Mr. Jake Kizell (Barry Goldie) makes sure the firefighters are taken care of, after all, 30 minutes on the old “force and flush” had a way of wearing a person out. The bartender (Doug Hempstead) assures him his money will be well spent.

John (John Haslam), left, an excited observer, describes the Lake street fire to Michael (Tim Storey – red shirt), a couple firefighters (Heinz Schimansky and Steve Frank) and the bartender (Doug Hempstead).

Gr. Grandpa Basil (Barry Goldie) reflects on the effects W.W. II had on Killaloe as he offers advice to young groom Eddie (M. J. Shalla). Bride Colleen (Sophie Lafont) is in the background.

Telegraph operator Tom Beach (John Haslam), centre, shares the news of the end of World War II with Emmet (Tim Storey), left, and Cecil (Heinz Schimansky), right.

Telegraph operator Tom Beach (John Haslam) instructs Viola (Kathy Lampi) to round up the town to celebrate the end of W.W. II.


Musical number “The Troops are Coming Home”, lyrics by Lee Lafont, music by Schroeder Nordholt. Perform by the cast, past and present.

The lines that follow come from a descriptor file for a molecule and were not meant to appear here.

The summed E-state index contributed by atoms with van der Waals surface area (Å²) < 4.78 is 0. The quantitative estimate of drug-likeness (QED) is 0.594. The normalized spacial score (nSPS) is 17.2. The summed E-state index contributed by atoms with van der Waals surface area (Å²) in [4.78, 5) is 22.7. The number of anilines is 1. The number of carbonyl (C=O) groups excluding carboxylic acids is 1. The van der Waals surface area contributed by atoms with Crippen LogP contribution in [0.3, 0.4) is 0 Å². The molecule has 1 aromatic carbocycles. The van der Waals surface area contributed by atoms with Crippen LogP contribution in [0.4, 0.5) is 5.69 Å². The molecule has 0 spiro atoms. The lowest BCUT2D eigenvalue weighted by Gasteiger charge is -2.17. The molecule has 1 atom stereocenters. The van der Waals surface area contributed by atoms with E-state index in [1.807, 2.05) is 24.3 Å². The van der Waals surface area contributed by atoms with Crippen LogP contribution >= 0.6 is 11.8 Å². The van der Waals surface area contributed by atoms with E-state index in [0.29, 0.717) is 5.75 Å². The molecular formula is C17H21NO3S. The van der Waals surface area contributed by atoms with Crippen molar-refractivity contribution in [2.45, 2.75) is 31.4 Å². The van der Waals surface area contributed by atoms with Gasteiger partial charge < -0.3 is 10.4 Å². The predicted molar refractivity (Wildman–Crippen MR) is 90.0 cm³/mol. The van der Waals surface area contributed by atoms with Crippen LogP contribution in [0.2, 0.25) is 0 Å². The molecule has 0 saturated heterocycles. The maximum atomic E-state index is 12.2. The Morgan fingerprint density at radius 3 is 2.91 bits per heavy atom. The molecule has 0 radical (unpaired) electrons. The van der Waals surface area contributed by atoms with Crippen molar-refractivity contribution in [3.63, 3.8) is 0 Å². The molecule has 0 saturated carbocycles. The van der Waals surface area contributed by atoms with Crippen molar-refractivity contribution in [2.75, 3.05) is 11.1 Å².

Young Florence (Sarah Haslam), left, is sceptical about moving into town with her bratty young cousin Margaret’s (Robin Vornweeg) family, centre, despite reassurances from her mother (Lynn Flokstra).

Musical number “School in Killaloe”, lyrics and music by Marnie MacKay. Performed as a wedding present to the young couple by present day cousins Florence (Lani Harbrecht), right, and Margaret (Marnie MacKay), centre. Silas (Steve Frank) provides encouragement in the background.


Aunt Phoebe (Eileen Haslam) tries to comfort young Florence (Sarah Haslam) who has moved in with them to attend school at St Andrew’s.